Scheduling Open
3010 LBJ Freeway, Suite 1200
Dallas, Texas 75234


Probate Litigation

In the unfortunate event of a dispute or conflict arising during probate proceedings, our Dallas probate attorneys are prepared to protect your rights and advocate for your interests. With extensive experience in probate litigation, we handle a wide range of issues, including will contests, disputes over asset distribution, and allegations of breach of fiduciary duty. Don’t let legal disputes overshadow the grieving process. Schedule an online consultation today to discuss your case with our dedicated attorneys and take the necessary steps to resolve probate litigation effectively.

Take the first step towards resolving your probate matters by scheduling an online consultation with our Dallas probate attorneys. We are ready to provide you with the legal expertise and guidance you need.

Courts possess significant powers to impose sanctions on attorneys who improperly abuse legal processes. Various procedural rules and statutes grant courts discretion to levy monetary sanctions when attorneys engage in frivolous litigation tactics or misconduct. As the Brenners v. Green, No. 06-20-00044-CV (Tex. App. – Texarkana [6th Dist.] 2020) case exemplifies, determining appropriate sanctions requires...
11can an unsigned handwritten document count as a will
If someone dies in Texas and they left a handwritten written document that gives away their property on death, can that document be a valid will?  What if the person did not sign the will? The answer is often, “yes,” as Texas law allows for handwritten wills.  The courts will often admit the wills even...
11sanctions in texas probate
When you make a filing with the courts or enter an appearance, you are subjecting yourself to the rules of the court.  Litigation is a serious matter.  It has real-world consequences, like sanctions, which can be very serious. The courts have a number of laws and rules at their disposal to ensure that the parties...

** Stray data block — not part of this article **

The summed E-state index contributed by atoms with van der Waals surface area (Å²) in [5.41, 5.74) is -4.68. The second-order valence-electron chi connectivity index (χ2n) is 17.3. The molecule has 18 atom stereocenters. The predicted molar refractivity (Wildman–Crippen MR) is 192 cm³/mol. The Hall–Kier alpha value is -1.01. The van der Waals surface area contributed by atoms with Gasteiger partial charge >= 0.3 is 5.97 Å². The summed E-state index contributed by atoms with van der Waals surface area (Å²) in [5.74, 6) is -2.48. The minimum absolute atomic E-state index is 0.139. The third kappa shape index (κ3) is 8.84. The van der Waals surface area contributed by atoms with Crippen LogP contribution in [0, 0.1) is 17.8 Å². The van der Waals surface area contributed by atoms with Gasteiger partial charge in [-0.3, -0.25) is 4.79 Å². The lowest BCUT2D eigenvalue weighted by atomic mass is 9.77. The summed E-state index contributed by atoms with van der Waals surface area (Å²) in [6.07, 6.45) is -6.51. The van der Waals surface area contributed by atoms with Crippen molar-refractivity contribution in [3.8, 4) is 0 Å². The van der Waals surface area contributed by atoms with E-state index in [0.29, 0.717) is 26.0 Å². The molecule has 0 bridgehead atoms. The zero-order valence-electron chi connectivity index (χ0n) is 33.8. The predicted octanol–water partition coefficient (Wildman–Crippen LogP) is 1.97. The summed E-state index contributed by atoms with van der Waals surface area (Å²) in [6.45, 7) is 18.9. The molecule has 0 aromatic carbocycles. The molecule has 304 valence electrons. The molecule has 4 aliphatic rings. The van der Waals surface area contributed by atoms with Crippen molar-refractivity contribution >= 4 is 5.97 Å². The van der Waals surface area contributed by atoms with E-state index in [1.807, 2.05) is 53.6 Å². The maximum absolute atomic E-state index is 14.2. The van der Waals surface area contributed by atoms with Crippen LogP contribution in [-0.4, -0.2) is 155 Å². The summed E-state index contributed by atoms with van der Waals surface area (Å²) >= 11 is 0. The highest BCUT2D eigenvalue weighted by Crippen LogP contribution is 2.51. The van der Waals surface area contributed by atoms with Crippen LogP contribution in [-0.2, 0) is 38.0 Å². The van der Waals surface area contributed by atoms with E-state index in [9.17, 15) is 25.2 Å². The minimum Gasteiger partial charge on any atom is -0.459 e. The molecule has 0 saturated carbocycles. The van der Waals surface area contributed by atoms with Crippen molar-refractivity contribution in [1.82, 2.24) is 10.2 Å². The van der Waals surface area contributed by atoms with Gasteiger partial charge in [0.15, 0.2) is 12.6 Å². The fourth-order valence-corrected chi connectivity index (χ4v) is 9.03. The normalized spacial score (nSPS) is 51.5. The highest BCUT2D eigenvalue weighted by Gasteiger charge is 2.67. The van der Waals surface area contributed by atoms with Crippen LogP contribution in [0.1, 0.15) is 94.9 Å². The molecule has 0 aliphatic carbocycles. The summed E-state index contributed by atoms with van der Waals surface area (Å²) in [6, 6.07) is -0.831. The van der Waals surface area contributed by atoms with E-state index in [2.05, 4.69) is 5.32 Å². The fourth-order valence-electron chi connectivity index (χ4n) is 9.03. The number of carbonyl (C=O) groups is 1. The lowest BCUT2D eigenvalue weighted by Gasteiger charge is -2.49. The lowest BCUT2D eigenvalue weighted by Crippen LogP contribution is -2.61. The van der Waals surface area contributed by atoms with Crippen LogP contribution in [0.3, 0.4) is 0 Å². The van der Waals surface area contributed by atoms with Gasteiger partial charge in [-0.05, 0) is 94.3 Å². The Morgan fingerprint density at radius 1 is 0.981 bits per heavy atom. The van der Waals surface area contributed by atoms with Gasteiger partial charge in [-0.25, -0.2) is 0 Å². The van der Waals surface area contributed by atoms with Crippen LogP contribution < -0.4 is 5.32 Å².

11fail to follow directions in will
This is a Case Study analysis on the facts of Patrick v. Patrick, 182 S.W.3d 433 (Tex. App. – Austin 2005, no pet.), as if it were to be decided today. It is not an analysis of the court’s holding in this case. Introduction Probate law governs the distribution of a deceased person’s assets. In...
11Pour Over Will
Appealing a Texas probate court’s decision to a higher court invokes the “abuse of discretion” standard of review. This deferential standard differs from the de novo review used in some other appeals. Understanding when a probate court abuses its discretion is key for parties embroiled in probate disputes. The Estate of Glover, 744 S.W.2d 939...
11prove capacity after death
A will is a legal document that names how a person’s property will be distributed after their death. In order for a will to be valid, the person must have what is called “testamentary capacity.” This means that they must understand the nature and extent of their property, and must be able to identify the...
No one likes to think about what will happen after they die, but it’s important to have a plan in place. If you don’t, your loved ones may have to deal with a lot of complications. One of the biggest problems they might face is probate. Probate is the legal process of distributing a person’s...
11who has the burden of proof in a will contest?
Probate administration is the legal process of validating a will and distributing a deceased person’s assets to their beneficiaries. In Texas, if someone dies with a valid will, their estate will generally go through probate. It is during this process that an interested party can contest a will. Challenging a will’s validity faces imposing evidentiary...
11Using a Testator's Feelings as Evidence of Fraud in Probate Court
Texas probate courts possess wide-ranging authority to order relief on matters not directly pled in the original probate pleadings. This exceptional power provides the probate courts with considerable flexibility to fully and equitably resolve probate disputes. The Sivley v. Sivley, 972 S.W.2d 850, 855 (Tex. App. — Tyler 1998, orig. proceeding) case helps to understand...
11Using a Testator's Feelings as Evidence of Fraud in Probate Court
In some cases, a testator’s negative feelings toward a beneficiary can indicate fraud or undue influence in the creation of a will. Texas probate courts allow a testator’s sentiments to serve as evidence if relevant facts corroborate deceitful intent. This article explores how emotions can demonstrate improper actions and provides an example case. Facts &...
1 2 3